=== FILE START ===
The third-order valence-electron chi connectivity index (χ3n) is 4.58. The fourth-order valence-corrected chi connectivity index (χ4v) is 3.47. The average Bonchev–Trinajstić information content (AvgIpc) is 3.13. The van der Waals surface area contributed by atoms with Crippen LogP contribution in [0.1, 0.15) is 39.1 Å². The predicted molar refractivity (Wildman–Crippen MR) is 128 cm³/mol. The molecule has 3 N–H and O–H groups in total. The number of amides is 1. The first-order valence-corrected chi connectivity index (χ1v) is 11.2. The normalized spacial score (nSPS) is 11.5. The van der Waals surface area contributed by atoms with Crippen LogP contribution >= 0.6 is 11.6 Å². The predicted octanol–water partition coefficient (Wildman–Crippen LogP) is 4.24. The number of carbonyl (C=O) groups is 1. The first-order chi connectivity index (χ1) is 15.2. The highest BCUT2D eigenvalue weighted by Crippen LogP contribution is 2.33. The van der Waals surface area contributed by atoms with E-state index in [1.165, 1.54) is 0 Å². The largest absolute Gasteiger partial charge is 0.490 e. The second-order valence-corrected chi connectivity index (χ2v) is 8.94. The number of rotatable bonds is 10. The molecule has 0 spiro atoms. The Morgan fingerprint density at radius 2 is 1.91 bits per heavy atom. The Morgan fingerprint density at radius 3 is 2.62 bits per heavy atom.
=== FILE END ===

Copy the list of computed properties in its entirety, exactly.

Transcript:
The third-order valence-electron chi connectivity index (χ3n) is 4.58. The fourth-order valence-corrected chi connectivity index (χ4v) is 3.47. The average Bonchev–Trinajstić information content (AvgIpc) is 3.13. The van der Waals surface area contributed by atoms with Crippen LogP contribution in [0.1, 0.15) is 39.1 Å². The predicted molar refractivity (Wildman–Crippen MR) is 128 cm³/mol. The molecule has 3 N–H and O–H groups in total. The number of amides is 1. The first-order valence-corrected chi connectivity index (χ1v) is 11.2. The normalized spacial score (nSPS) is 11.5. The van der Waals surface area contributed by atoms with Crippen LogP contribution >= 0.6 is 11.6 Å². The predicted octanol–water partition coefficient (Wildman–Crippen LogP) is 4.24. The number of carbonyl (C=O) groups is 1. The first-order chi connectivity index (χ1) is 15.2. The highest BCUT2D eigenvalue weighted by Crippen LogP contribution is 2.33. The van der Waals surface area contributed by atoms with E-state index in [1.165, 1.54) is 0 Å². The largest absolute Gasteiger partial charge is 0.490 e. The second-order valence-corrected chi connectivity index (χ2v) is 8.94. The number of rotatable bonds is 10. The molecule has 0 spiro atoms. The Morgan fingerprint density at radius 2 is 1.91 bits per heavy atom. The Morgan fingerprint density at radius 3 is 2.62 bits per heavy atom.